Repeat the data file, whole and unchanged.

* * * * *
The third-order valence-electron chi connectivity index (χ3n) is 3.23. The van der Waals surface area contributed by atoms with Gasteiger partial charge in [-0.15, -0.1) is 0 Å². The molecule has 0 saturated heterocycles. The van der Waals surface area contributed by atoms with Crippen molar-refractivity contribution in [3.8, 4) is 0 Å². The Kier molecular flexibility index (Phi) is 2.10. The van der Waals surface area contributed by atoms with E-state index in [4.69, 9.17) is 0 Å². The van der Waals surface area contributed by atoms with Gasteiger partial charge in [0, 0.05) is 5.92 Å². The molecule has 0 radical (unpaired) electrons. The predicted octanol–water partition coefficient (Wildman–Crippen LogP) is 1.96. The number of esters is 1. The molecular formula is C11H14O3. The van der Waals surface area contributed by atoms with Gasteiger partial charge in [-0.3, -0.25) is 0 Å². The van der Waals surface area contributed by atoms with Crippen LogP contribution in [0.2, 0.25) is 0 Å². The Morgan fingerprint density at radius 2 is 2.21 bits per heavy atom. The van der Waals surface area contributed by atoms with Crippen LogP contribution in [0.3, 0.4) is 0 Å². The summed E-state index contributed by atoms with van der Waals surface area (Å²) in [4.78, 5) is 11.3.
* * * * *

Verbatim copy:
The third-order valence-electron chi connectivity index (χ3n) is 3.23. The van der Waals surface area contributed by atoms with Gasteiger partial charge in [-0.15, -0.1) is 0 Å². The molecule has 0 saturated heterocycles. The van der Waals surface area contributed by atoms with Crippen molar-refractivity contribution in [3.8, 4) is 0 Å². The Kier molecular flexibility index (Phi) is 2.10. The van der Waals surface area contributed by atoms with E-state index in [4.69, 9.17) is 0 Å². The van der Waals surface area contributed by atoms with Gasteiger partial charge in [0, 0.05) is 5.92 Å². The molecule has 0 radical (unpaired) electrons. The predicted octanol–water partition coefficient (Wildman–Crippen LogP) is 1.96. The number of esters is 1. The molecular formula is C11H14O3. The van der Waals surface area contributed by atoms with Gasteiger partial charge in [-0.3, -0.25) is 0 Å². The van der Waals surface area contributed by atoms with Crippen LogP contribution in [0.2, 0.25) is 0 Å². The Morgan fingerprint density at radius 2 is 2.21 bits per heavy atom. The van der Waals surface area contributed by atoms with Crippen LogP contribution in [0.3, 0.4) is 0 Å². The summed E-state index contributed by atoms with van der Waals surface area (Å²) in [4.78, 5) is 11.3.